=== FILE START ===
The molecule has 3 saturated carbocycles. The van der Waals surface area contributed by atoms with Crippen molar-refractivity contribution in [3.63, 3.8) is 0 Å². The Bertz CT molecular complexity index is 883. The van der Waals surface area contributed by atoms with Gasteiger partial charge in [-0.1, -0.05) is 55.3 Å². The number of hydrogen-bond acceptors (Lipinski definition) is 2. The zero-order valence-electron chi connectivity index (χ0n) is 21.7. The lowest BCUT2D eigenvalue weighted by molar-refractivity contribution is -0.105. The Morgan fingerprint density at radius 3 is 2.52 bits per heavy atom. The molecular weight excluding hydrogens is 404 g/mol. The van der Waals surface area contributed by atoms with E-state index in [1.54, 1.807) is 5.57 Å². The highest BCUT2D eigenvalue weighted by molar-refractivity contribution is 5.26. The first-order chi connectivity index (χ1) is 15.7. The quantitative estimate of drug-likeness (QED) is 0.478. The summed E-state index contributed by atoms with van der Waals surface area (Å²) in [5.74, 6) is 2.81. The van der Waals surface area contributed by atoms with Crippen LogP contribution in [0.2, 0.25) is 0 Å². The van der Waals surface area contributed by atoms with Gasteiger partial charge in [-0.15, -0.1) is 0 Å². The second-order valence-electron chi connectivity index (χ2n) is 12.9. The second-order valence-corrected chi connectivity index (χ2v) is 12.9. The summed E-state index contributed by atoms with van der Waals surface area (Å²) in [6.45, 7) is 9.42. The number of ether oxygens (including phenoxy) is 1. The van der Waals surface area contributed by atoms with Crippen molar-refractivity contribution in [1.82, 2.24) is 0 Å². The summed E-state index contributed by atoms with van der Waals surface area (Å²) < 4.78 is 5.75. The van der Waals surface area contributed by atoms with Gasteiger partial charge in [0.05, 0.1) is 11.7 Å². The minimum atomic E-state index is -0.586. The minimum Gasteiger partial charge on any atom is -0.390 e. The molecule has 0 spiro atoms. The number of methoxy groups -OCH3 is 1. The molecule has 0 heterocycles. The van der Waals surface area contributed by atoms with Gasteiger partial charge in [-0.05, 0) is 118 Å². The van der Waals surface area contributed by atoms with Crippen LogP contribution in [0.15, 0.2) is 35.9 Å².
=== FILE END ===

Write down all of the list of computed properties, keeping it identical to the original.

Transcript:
The molecule has 3 saturated carbocycles. The van der Waals surface area contributed by atoms with Crippen molar-refractivity contribution in [3.63, 3.8) is 0 Å². The Bertz CT molecular complexity index is 883. The van der Waals surface area contributed by atoms with Gasteiger partial charge in [-0.1, -0.05) is 55.3 Å². The number of hydrogen-bond acceptors (Lipinski definition) is 2. The zero-order valence-electron chi connectivity index (χ0n) is 21.7. The lowest BCUT2D eigenvalue weighted by molar-refractivity contribution is -0.105. The Morgan fingerprint density at radius 3 is 2.52 bits per heavy atom. The molecular weight excluding hydrogens is 404 g/mol. The van der Waals surface area contributed by atoms with E-state index in [1.54, 1.807) is 5.57 Å². The highest BCUT2D eigenvalue weighted by molar-refractivity contribution is 5.26. The first-order chi connectivity index (χ1) is 15.7. The quantitative estimate of drug-likeness (QED) is 0.478. The summed E-state index contributed by atoms with van der Waals surface area (Å²) in [5.74, 6) is 2.81. The van der Waals surface area contributed by atoms with Crippen LogP contribution in [0.2, 0.25) is 0 Å². The van der Waals surface area contributed by atoms with Gasteiger partial charge in [-0.15, -0.1) is 0 Å². The second-order valence-electron chi connectivity index (χ2n) is 12.9. The second-order valence-corrected chi connectivity index (χ2v) is 12.9. The summed E-state index contributed by atoms with van der Waals surface area (Å²) in [6.45, 7) is 9.42. The number of ether oxygens (including phenoxy) is 1. The van der Waals surface area contributed by atoms with Crippen molar-refractivity contribution in [1.82, 2.24) is 0 Å². The summed E-state index contributed by atoms with van der Waals surface area (Å²) < 4.78 is 5.75. The van der Waals surface area contributed by atoms with Gasteiger partial charge in [0.05, 0.1) is 11.7 Å². The minimum atomic E-state index is -0.586. The minimum Gasteiger partial charge on any atom is -0.390 e. The molecule has 0 spiro atoms. The number of methoxy groups -OCH3 is 1. The molecule has 0 heterocycles. The van der Waals surface area contributed by atoms with Gasteiger partial charge in [-0.05, 0) is 118 Å². The van der Waals surface area contributed by atoms with Crippen LogP contribution in [0.15, 0.2) is 35.9 Å².